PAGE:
Alison Lock - Poet, Writer

'Like a gentle voice in your ear, these poems speak of love 
and life and pain and war with words so precisely-chosen 
they will make you tremble' - Laura Sheridan.

Blog: Of Words and Wings

Vienna: finding the story bones

Posted on July 31, 2014 at 7:05 AM

'Do what you love. Know your own bone; gnaw at it, bury it, unearth it, and gnaw it still.' Henry David Thoreau.


Attending the 13th International Conference on the Short Story in English was a delicious highlight of my year. As a writer of short stories, the opportunity to meet with other writers and academics who study this form meant that I have come away with a wealth of ideas and notes. I was pleased to be invited to read a story and also to have a new story published in the conference anthology, edited by the director of the conference, Dr Maurice Lee. His obvious enthusiasm and dedication infused the gathering as did that of the co-director Dr Sylvia Petter of the University of Vienna. 


Several workshops were on offer at the beginning of the week and I attended one with the Australian writer Cate Kennedy who talked about creating drama by revealing character and pushing plot within a story. She began with a quote from Thoreau - 'know your own bone.' (full quote above.)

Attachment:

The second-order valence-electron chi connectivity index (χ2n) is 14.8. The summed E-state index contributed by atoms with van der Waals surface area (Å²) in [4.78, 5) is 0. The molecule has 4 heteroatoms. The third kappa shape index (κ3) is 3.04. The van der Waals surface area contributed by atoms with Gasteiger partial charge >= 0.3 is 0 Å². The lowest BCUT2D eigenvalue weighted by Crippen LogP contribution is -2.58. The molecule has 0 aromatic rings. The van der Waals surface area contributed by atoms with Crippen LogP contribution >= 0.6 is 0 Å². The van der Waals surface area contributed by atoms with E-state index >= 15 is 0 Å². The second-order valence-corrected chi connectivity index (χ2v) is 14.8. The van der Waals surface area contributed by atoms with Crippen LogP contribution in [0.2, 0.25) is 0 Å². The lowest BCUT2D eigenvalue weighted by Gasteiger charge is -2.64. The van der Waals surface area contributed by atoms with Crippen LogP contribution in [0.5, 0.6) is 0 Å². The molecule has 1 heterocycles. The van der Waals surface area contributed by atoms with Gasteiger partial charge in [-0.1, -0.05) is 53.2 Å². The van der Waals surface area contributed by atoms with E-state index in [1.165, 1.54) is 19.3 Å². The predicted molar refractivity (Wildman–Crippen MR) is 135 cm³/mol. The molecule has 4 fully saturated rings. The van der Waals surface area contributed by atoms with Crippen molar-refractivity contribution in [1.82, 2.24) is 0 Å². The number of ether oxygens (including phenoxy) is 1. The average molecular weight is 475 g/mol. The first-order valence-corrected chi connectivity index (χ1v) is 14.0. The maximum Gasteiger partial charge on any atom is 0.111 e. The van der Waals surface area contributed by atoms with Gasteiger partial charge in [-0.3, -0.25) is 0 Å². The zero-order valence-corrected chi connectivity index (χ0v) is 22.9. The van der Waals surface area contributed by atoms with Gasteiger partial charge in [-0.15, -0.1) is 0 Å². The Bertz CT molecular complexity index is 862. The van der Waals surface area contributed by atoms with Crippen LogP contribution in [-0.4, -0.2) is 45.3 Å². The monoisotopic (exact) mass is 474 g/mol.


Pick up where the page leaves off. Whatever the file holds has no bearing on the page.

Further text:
Then on to a panel - 'How we begin and end stories' -  with talks about the generic features of Margaret Atwood's stories and their open endedness, (Teresa Gilbert, National University of Distance Education); Aboriginal dreams, patterns of words, punctuation, or lack of, (Cameron Raynes, University of South Australia); and the idiosyncratic beginnings of T F Powys (Milosz Wojtyna, University of Gdansk).


I was blown away already. It will take me months to unpick all my notes.


In between all this intellectual/artistic stimulation we explored Vienna, drank coffee, ate fabulous food, and soaked in the atmosphere of this incredible city.There are so many impressive palaces, stone monuments, statues of emperors, circled by day and evening by visitors in horse drawn carriages. It all seemed like a fairy tale..


In fact one of the best known tellers of tales also spent some time in Vienna:








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